They diminish the humanity of the people who are in a film by blurring their faces or making their voices mechanical sounding. We went to animators and had animators reinterpret them in the frame, and that again made them less than human. My goal in working with them was to help restore their humanity in a way and help them regain control of their own narratives. Ultimately, we threw our hands up thinking we weren’t going to be able to do this. Then a VFX company in L.A. proposed that maybe it would be possible to use AI technology that is used on deep fakes in a way that would allow us to actually transplant somebody else’s face digitally over the faces and heads of the people whose stories we’re telling.
Why was it important to you to include those horrific videos of people being beaten and tortured?
In the background to everybody’s story that unfolds in the film is their own experience with torture, their own experience with being brought close to death. It’s one thing to hear them talk about it, and it’s another thing to see what they see in their minds, which is captured in those videos. It’s the shadow that follows them through the film and will follow them for the rest of their lives. You can’t really understand their story without seeing that, without seeing the kind of cruelty and inhumanity that is being carried out in Chechnya, and elsewhere.
The important point, too, is that these are videos that were taken by the perpetrators themselves.
These are trophy videos that they have kept and have shared among one another in a kind of gleeful declaration of their accomplishment in this crime against humanity. I wanted you to see the glee with which the perpetrators were celebrating their work and I wanted to turn that on its head. I wanted to say, “What you created indeed is evidence. And this evidence makes it undeniable what’s happening there.”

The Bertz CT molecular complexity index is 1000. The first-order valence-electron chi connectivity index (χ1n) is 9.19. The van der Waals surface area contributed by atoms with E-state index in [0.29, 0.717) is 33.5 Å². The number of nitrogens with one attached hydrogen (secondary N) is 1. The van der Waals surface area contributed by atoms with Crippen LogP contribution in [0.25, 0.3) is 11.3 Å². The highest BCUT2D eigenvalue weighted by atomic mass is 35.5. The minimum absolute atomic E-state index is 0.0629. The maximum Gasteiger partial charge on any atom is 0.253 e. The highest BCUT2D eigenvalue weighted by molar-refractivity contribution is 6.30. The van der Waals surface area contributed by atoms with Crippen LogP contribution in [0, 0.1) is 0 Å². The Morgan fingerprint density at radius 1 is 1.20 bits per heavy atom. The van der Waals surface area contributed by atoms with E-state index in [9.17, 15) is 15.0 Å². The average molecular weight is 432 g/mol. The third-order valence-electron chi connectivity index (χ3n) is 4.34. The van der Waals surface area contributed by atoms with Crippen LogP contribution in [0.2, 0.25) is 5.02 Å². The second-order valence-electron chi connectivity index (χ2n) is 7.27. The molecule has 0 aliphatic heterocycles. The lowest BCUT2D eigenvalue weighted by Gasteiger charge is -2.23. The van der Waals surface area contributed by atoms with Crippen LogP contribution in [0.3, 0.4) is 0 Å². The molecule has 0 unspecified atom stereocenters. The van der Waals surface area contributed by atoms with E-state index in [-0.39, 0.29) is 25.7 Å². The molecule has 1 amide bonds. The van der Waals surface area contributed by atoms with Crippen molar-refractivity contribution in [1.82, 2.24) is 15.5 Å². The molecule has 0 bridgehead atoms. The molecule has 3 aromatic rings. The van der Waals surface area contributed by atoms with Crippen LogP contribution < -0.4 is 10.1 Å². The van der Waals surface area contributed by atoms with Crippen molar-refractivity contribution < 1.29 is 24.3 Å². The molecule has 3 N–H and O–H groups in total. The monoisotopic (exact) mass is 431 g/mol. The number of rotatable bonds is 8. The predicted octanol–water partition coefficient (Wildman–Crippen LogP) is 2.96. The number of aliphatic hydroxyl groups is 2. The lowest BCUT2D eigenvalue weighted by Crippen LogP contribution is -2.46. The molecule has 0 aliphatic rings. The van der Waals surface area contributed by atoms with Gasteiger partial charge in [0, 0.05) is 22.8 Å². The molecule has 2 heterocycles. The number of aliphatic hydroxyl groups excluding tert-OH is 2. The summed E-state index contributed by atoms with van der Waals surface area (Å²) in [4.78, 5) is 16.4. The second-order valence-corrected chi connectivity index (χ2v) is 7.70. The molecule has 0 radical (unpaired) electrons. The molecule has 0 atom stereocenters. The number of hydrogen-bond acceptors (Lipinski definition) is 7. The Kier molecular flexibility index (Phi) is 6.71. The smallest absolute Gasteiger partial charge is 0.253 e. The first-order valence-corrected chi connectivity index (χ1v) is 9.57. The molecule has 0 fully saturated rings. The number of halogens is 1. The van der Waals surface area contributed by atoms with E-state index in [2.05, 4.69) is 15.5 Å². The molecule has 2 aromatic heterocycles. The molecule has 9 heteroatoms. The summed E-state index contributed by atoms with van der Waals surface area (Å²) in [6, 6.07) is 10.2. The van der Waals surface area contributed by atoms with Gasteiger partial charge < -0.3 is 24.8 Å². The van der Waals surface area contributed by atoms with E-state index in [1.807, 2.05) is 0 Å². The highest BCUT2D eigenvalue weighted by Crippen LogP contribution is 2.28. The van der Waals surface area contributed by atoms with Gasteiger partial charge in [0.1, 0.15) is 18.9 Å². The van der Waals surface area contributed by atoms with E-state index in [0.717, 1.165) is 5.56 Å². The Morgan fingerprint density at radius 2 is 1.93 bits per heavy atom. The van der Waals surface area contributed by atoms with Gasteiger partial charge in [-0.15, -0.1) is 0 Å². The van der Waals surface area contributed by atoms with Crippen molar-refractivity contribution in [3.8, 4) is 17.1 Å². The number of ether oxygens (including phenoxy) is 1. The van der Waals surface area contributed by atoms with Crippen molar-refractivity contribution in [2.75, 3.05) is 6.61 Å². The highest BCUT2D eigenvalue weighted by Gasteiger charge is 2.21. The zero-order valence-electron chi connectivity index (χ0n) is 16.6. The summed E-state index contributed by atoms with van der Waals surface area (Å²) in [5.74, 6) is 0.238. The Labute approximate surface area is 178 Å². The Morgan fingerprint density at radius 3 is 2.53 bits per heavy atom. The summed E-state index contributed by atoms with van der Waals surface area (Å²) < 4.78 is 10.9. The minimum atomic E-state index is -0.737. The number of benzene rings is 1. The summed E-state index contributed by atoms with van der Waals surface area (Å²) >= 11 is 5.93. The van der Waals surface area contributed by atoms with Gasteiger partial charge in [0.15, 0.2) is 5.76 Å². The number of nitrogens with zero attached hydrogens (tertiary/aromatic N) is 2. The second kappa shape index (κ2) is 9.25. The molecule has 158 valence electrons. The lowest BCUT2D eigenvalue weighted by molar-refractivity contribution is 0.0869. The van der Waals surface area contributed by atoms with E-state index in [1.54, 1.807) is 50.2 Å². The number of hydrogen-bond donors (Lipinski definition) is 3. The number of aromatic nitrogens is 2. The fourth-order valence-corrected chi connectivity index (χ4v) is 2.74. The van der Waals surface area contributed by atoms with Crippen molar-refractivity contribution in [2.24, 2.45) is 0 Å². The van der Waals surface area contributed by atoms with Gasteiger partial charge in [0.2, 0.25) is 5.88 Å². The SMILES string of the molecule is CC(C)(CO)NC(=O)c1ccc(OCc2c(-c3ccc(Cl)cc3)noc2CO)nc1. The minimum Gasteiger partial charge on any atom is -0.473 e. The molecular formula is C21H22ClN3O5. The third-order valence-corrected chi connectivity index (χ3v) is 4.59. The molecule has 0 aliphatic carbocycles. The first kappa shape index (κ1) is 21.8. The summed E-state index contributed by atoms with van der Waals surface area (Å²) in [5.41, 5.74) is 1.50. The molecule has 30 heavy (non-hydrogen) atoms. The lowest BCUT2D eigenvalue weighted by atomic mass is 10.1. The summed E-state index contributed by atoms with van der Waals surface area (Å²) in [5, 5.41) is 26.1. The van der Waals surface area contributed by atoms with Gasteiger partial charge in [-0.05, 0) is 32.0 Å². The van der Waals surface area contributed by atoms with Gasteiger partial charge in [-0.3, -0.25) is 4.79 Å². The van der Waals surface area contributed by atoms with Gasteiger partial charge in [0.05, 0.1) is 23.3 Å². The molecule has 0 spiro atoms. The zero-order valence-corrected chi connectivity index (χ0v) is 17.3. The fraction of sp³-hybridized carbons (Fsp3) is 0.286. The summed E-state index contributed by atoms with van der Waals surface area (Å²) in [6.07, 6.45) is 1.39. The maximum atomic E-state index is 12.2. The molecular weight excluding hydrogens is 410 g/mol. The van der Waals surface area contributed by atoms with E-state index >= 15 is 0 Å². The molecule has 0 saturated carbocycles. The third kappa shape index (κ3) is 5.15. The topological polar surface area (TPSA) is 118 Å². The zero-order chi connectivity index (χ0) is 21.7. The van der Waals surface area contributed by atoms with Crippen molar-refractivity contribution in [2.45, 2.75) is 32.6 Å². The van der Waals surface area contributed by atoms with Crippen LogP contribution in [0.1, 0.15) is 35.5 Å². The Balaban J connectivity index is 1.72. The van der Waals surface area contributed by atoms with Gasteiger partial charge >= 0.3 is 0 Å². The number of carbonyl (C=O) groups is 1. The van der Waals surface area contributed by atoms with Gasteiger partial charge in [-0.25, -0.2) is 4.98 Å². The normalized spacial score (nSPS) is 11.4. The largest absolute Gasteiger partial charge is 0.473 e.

The film specifies that of all the people whom activists have helped resettle in other countries, the Trump administration has taken a single one seeking asylum. But beyond that, outside of the initial flurry of press in 2017, people here have stopped talking about it. Why is that?
2017 was also the year that we were unfortunate enough to inaugurate Donald Trump, and he has successfully flattened the news cycle. Just as he was doing that, just as the media was suddenly hostage to every Trump tweet, that’s when the story first broke. The news media has a lot of responsibility for not having pursued the story, for not having kept it in the news cycle, and allowing the shenanigans in Washington to take all of the attention of this. When the pandemic hit, I think the news media was beginning a reckoning with the way it was constricting its coverage from around the world. So we’ll see whether or not we can bring this issue back to a political discussion. I think it’s going to be up to the media to do that.